The Pacing of Mad Max (2015)

Mad Max Game Credits

2015’s Mad Max had a lot going for it: A great sense of progression, powerful worldbuilding, and excellent car combat. However, there’s one aspect that fell flat on it’s face. Mad Max has a love/hate relationship with its narrative pacing. While it works hand in hand at first, the second half of the story is at odds with the core mechanics of exploration and vehicle upgrades.

Narrative pacing is tough to get right in an interactive medium. Developers can never be sure how or when players will start a quest. That’s why, for example, Fallout 3 is designed to be completed by any player at any level with any build at any time. Developers are left with two choices, artificially gate content or make every major encounter easy enough for every player. Mad Max went with the former option. Continue reading

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Desert Law: School Bus Mounted Howitzer

Desert Law HeaderMy Steam library is filled with post-apocalyptic games. Generally, I’ll pick up (or at least wishlist) any apocalyptic game I come across. Desert Law, a real time strategy game, has been in my library for about two years. I picked it up on sale, played it for 10 minutes, and then uninstalled it. However, enough time has passed that I thought the game deserved another chance. Unfortunately, the game aged about as well as a bloated corpse in the wasteland sun.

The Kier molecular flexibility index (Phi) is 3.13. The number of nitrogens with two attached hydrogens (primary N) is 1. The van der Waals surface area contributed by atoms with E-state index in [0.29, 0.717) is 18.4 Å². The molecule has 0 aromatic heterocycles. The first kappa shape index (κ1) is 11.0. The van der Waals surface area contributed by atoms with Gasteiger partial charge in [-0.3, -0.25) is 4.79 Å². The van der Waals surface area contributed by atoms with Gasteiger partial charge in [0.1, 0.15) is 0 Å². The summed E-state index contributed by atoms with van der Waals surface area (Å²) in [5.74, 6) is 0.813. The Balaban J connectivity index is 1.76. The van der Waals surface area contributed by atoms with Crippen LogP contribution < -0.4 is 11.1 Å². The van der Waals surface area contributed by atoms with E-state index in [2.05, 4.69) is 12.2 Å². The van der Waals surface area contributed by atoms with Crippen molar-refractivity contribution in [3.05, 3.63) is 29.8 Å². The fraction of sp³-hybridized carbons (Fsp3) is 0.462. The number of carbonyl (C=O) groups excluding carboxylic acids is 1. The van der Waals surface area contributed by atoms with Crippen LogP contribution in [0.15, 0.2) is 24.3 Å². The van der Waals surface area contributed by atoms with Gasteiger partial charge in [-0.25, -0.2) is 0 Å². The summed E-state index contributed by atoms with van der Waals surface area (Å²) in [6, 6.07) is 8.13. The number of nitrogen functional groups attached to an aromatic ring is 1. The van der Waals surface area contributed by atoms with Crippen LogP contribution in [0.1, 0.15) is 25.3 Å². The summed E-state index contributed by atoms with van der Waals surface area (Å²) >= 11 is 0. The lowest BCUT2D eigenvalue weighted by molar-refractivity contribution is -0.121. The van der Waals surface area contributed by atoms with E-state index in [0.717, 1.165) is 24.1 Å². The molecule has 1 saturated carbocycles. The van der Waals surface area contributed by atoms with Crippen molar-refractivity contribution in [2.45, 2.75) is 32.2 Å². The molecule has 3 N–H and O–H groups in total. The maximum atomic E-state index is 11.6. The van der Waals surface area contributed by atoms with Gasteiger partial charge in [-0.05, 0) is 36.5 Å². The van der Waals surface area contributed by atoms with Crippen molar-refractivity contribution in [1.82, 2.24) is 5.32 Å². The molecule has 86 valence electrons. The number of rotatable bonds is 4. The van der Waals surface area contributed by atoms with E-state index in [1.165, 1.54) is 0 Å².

Desert Law’s narrative makes Wasteland Angel look complex by comparison. After the apocalypse, tribes of road warriors kill each other over booze and car parts. What kind of apocalypse is this? We don’t really know. The entire world is a desert and some places are populated by angry sentient zombies napping beneath the sand.
Here’s the story: Generic wastelander Brad wants to woo a girl for mating season, but rival tribes of gangsters and pre-apocalypse military keep mucking up his plans. Brad convinces his tribe to kill everyone in their way until Jane (the love interest) notices him. Continue reading

Cult Classics: Warriors of the Wasteland

Wasteland Warriors Car

Following the success of Mad Max 2 was a handful of post-apocalyptic B-movies. Among those was The New Barbarians (aka Warriors of the Wasteland), a dirt-cheap Italian knock off. Despite a slow start, this movie actually isn’t terrible, it just has low production values. However, I noticed a lot of similarities between this film and She Wolves of the Wasteland. Both have alternate titles. Both have promising, but underdeveloped plots and concepts. Both suffer from poor editing and a lack of closure. For that reason, let’s use a similar four points system as She Wolves, with one exception.

  1. The Plot
  2. Interesting concepts
  3. Editing
  4. Characters

The Plot

The story begins nine years after the nuclear holocaust of 2010 (thanks, Obama). We open on a small caravan who has just discovered “The Signal,” a mythological radio frequency supposedly centered on Earth’s last city. Unfortunately, before the tribe can decipher the coordinates, they’re attacked by a rival tribe of motorized marauders called “The Templars” whose only goal is to destroy all human life…because reasons.

New Barbarians Templars

The Templars crush their enemies with a mixture of explosives and laser guns. At night, timid humans wrapped up in white rags scurry around the wreck, looting all they can. We never learn who these scavengers are, but they have a striking resemblance to the Buzzards from Mad Max: Fury Road.  Before they can divvy up the loot, a muscle car with a glowing green roof roars out of the blackness. Enter our hero, Scorpion. Continue reading